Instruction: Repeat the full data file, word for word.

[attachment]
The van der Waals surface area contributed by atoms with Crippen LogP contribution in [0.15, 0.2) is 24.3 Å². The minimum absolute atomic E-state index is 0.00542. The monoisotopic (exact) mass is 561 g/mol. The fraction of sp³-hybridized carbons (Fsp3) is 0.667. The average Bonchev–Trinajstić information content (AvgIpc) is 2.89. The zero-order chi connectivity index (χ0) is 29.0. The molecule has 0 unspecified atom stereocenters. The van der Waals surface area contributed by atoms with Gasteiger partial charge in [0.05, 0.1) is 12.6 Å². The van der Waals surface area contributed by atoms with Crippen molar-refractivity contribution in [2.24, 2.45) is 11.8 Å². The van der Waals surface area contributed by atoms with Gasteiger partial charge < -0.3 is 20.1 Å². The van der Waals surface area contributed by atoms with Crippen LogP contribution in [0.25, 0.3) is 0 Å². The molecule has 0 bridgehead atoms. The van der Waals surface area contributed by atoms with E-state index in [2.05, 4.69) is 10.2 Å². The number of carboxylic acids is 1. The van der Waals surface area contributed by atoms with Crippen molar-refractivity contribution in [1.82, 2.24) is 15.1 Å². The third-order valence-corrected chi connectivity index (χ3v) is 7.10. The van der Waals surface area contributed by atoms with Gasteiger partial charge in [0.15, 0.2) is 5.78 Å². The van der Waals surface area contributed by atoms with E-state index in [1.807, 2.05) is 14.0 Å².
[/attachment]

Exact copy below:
The van der Waals surface area contributed by atoms with Crippen LogP contribution in [0.15, 0.2) is 24.3 Å². The minimum absolute atomic E-state index is 0.00542. The monoisotopic (exact) mass is 561 g/mol. The fraction of sp³-hybridized carbons (Fsp3) is 0.667. The average Bonchev–Trinajstić information content (AvgIpc) is 2.89. The zero-order chi connectivity index (χ0) is 29.0. The molecule has 0 unspecified atom stereocenters. The van der Waals surface area contributed by atoms with Gasteiger partial charge in [0.05, 0.1) is 12.6 Å². The van der Waals surface area contributed by atoms with Crippen molar-refractivity contribution in [2.24, 2.45) is 11.8 Å². The van der Waals surface area contributed by atoms with Gasteiger partial charge < -0.3 is 20.1 Å². The van der Waals surface area contributed by atoms with Crippen LogP contribution in [0.25, 0.3) is 0 Å². The molecule has 0 bridgehead atoms. The van der Waals surface area contributed by atoms with E-state index in [2.05, 4.69) is 10.2 Å². The number of carboxylic acids is 1. The van der Waals surface area contributed by atoms with Crippen molar-refractivity contribution in [1.82, 2.24) is 15.1 Å². The third-order valence-corrected chi connectivity index (χ3v) is 7.10. The van der Waals surface area contributed by atoms with Gasteiger partial charge in [0.15, 0.2) is 5.78 Å². The van der Waals surface area contributed by atoms with E-state index in [1.807, 2.05) is 14.0 Å².